|Patients with transannular patches||13.0 (44.8)|
|Duration of follow-up since repair (y)||11.2 (9.5–12.6)|
|Peak VO 2 (mL/min/m 2 )||29.5 (24.9–33)|
|Percentage of predicted peak VO 2 (%)||63.7 (54.3–73.3)|
|QRS duration (msec)||130.0 (120.0–146.7)|
|Echocardiographic RVOT gradient (mm Hg)||15.7 (8.4–20.6)|
|Indexed pulmonary regurgitant volume (L/min/m 2 )||2.1 (1.4–2.8)|
|Pulmonary regurgitant fraction (%)||38.0 (30–46)|
|RVEDVi (mL/m 2 )||145.2 (123.0–185.7)|
|MRI-measured LVEF||66.0 (56.2–62.3)|
|MRI-measured RVEF||51.3 (44.8–53.9)|
|Renin (U/L) (reference range, 0–17 U/L)||0.6 (0.5–0.9)|
|Aldosterone (pmol/L) (reference range, 28–444 pmol/L)||277.0 (190.5–411.5)|
|Norepinephrine (nmol/L) (reference range, 0.8–3.4 nmol/L)||1.3 (0.7–1.9)|
|NT-proBNP (pmol/L) (reference range, <30 pmol/L)||19.7 (10.6–24.7)|
Ventricular Function at Rest
All patients had a normal MRI-measured LV ejection fractions (LVEFs) and normal or low-normal RV ejection fractions (RVEFs) ( Table 1 ). Most of the echocardiographic indices of resting ventricular function were lower in patients than in controls ( Table 2 ). The differences were most apparent in RV indices. There were positive linear associations between RVEF and LVEF and between RV LAX FS and LV LAX FS ( Figure 2 ).
|Variable||Controls ( n = 44)||Patients with TOF ( n = 29)||P||Percentage of patients with TOF with measurements ≥2 SDs below controls’ mean|
|RVOT FS (%)||32.6 ± 5.5||18.9 ± 8.1||<.0001||69|
|RV LAX FS (%)||30.9 ± 6.4||16.8 ± 5.4||<.0001||59|
|RV IVA (m/sec 2 )||2.2 ± 0.7||0.7 ± 0.3||<.0001||62|
|RV Sm (cm/sec)||9.6 ± 1.4||6.1 ± 1.3||<.0001||66|
|LV FS (%)||35.7 ± 4.6||31.1 ± 7.7||.01||18|
|LV LAX FS (%)||20.2 ± 4.5||18.7 ± 5.3||NS||10|
|LV IVA (m/sec 2 )||1.3 ± 0.5||1.0 ± 0.4||.02||0|
|LV Sm (cm/sec)||6.8 ± 1.3||5.0 ± 1.4||<.0001||10|
Influence of Age at Surgical Repair
Although LVEFs were within the normal range for all children, an inverse relationship was seen between LVEF and age at the time of surgical repair (r = −0.50, P = .007), driven in part by a single distant outlier repaired at 70 months of age. To explore this finding further, patients were divided according to those aged ≤12 months at the time of repair ( n = 18) and those aged >12 months at the time of repair ( n = 11). LVEFs were lower in those aged >12 months (62% vs 56%, P = .03). No echocardiographic LV index was related to age at surgical repair.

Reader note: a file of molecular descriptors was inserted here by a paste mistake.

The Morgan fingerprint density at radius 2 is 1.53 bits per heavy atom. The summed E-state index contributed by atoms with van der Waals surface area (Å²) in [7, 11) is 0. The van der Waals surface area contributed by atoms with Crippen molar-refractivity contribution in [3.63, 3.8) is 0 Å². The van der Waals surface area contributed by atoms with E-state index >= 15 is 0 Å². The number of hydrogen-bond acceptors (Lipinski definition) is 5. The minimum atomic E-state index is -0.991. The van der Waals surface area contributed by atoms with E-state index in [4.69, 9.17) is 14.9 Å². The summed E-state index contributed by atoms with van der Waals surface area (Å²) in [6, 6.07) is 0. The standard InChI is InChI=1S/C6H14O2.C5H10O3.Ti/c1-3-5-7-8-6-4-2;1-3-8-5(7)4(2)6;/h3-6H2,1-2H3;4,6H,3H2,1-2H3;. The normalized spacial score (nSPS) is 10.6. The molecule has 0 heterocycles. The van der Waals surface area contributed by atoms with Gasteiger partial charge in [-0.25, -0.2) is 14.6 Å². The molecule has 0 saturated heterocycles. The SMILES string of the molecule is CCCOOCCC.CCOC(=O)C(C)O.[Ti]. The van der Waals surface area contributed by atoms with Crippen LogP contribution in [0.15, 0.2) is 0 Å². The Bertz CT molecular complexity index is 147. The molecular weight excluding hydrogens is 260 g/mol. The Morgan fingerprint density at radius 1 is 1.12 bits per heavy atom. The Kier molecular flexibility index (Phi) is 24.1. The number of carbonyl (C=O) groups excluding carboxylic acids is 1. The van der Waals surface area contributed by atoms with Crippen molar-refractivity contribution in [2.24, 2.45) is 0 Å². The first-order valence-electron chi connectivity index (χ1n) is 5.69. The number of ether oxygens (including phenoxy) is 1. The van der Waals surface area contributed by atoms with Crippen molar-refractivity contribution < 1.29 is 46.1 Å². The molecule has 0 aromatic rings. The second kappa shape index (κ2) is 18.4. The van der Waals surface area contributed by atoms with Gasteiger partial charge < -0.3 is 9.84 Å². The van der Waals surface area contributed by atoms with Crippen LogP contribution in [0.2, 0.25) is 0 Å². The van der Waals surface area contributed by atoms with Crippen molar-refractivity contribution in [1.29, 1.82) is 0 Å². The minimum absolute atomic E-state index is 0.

Ventricular Function during Exercise
All echocardiographic indices of function increased with exercise in both children with TOF and controls ( Table 3 ). The magnitude of this increase was smaller in patients with TOF, such that between-group differences became more pronounced with exercise, particularly with regard to LV indices ( Tables 3 and 4 ).
|RV indices in controls|
|RVOT FS (%)||32.8 ± 5.8||37.7 ± 7.8||NS|
|RV LAX FS (%)||31.2 ± 6.8||34.6 ± 7.4||NS|
|RV IVA (m/sec 2 )||2.1 ± 0.7||10.3 ± 2.0||<.0001|
|RV Sm (cm/sec)||9.5 ± 1.2||13.1 ± 2.5||<.0001|
|LV indices in controls|
|LV LAX FS (%)||19.8 ± 4.7||22.3 ± 4.6||NS|
|LV IVA (m/sec 2 )||1.2 ± 0.4||9.9 ± 2.6||<.0001|
|LV Sm (cm/sec)||6.9 ± 1.4||9.9 ± 1.7||<.0001|
|RV indices in patients with TOF|
|RVOT FS (%)||18.9 ± 8.1||25.3 ± 7.1||.03|
|RV LAX FS (%)||16.8 ± 5.4||21.2 ± 6.1||.02|
|RV IVA (m/sec 2 )||0.7 ± 0.3||3.5 ± 1.4||<.0001|
|RV Sm (cm/sec)||6.1 ± 1.3||9.2 ± 2.5||<.0001|
|LV indices in patients with TOF|
|LV LAX FS (%)||18.7 ± 5.3||23.0 ± 6.3||.006|
|LV IVA (m/sec 2 )||1.0 ± 0.4||3.8 ± 1.6||<.0001|
|LV Sm (cm/sec)||5.0 ± 1.4||8.1 ± 2.4||<.0001|
|Variable||Controls ( n = 27)||Patients with TOF ( n = 29)||P||Percentage of patients with TOF with measurements ≥2 SDs below controls’ mean|
|Peak heart rate||164 ± 15.1||137.2 ± 15.6||.0005||41|
|RVOT FS (%)||37.7 ± 7.8||25.3 ± 7.1||<.0001||32|
|RV LAX FS (%)||34.6 ± 7.4||21.2 ± 6.1||<.0001||48|
|RV IVA (m/sec 2 )||10.3 ± 2.0||3.5 ± 1.4||<.0001||100|
|RV Sm (cm/sec)||13.1 ± 2.5||9.2 ± 2.5||<.0001||34|
|LV LAX FS (%)||22.3 ± 4.6||23.0 ± 6.3||NS||7|
|LV IVA (m/sec 2 )||9.9 ± 2.6||3.8 ± 1.6||<.0001||75|
|LV Sm (cm/sec)||9.9 ± 1.7||8.1 ± 2.4||.001||25|